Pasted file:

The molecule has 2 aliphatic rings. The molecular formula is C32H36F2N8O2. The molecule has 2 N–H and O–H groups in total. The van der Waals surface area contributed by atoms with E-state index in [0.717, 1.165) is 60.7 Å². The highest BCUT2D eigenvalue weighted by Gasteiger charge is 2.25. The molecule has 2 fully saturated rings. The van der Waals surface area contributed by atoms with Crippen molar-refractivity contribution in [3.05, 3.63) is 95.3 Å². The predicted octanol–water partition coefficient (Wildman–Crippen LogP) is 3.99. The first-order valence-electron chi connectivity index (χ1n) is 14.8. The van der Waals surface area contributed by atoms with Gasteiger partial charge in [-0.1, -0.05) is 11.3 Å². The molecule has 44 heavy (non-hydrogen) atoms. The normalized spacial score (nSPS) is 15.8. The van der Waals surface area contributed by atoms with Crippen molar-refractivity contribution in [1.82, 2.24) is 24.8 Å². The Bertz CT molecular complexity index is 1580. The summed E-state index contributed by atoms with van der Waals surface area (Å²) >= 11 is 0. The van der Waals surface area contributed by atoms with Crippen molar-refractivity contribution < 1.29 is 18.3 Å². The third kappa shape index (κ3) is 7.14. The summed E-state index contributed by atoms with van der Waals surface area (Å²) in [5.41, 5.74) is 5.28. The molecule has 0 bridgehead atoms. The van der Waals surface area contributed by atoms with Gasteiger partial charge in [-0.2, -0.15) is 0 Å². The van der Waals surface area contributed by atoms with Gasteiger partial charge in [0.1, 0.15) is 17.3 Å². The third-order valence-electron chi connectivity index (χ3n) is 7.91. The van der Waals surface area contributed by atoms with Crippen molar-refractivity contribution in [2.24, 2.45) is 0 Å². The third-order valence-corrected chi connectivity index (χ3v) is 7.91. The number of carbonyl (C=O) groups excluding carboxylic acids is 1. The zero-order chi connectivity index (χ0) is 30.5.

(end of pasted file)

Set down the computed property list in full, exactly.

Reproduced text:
The molecule has 2 aliphatic rings. The molecular formula is C32H36F2N8O2. The molecule has 2 N–H and O–H groups in total. The van der Waals surface area contributed by atoms with E-state index in [0.717, 1.165) is 60.7 Å². The highest BCUT2D eigenvalue weighted by Gasteiger charge is 2.25. The molecule has 2 fully saturated rings. The van der Waals surface area contributed by atoms with Crippen molar-refractivity contribution in [3.05, 3.63) is 95.3 Å². The predicted octanol–water partition coefficient (Wildman–Crippen LogP) is 3.99. The first-order valence-electron chi connectivity index (χ1n) is 14.8. The van der Waals surface area contributed by atoms with Gasteiger partial charge in [-0.1, -0.05) is 11.3 Å². The molecule has 44 heavy (non-hydrogen) atoms. The normalized spacial score (nSPS) is 15.8. The van der Waals surface area contributed by atoms with Crippen molar-refractivity contribution in [1.82, 2.24) is 24.8 Å². The Bertz CT molecular complexity index is 1580. The summed E-state index contributed by atoms with van der Waals surface area (Å²) >= 11 is 0. The van der Waals surface area contributed by atoms with Crippen molar-refractivity contribution < 1.29 is 18.3 Å². The third kappa shape index (κ3) is 7.14. The summed E-state index contributed by atoms with van der Waals surface area (Å²) in [5.41, 5.74) is 5.28. The molecule has 0 bridgehead atoms. The van der Waals surface area contributed by atoms with Gasteiger partial charge in [-0.2, -0.15) is 0 Å². The van der Waals surface area contributed by atoms with Gasteiger partial charge in [0.1, 0.15) is 17.3 Å². The third-order valence-electron chi connectivity index (χ3n) is 7.91. The van der Waals surface area contributed by atoms with Crippen molar-refractivity contribution in [2.24, 2.45) is 0 Å². The third-order valence-corrected chi connectivity index (χ3v) is 7.91. The number of carbonyl (C=O) groups excluding carboxylic acids is 1. The zero-order chi connectivity index (χ0) is 30.5.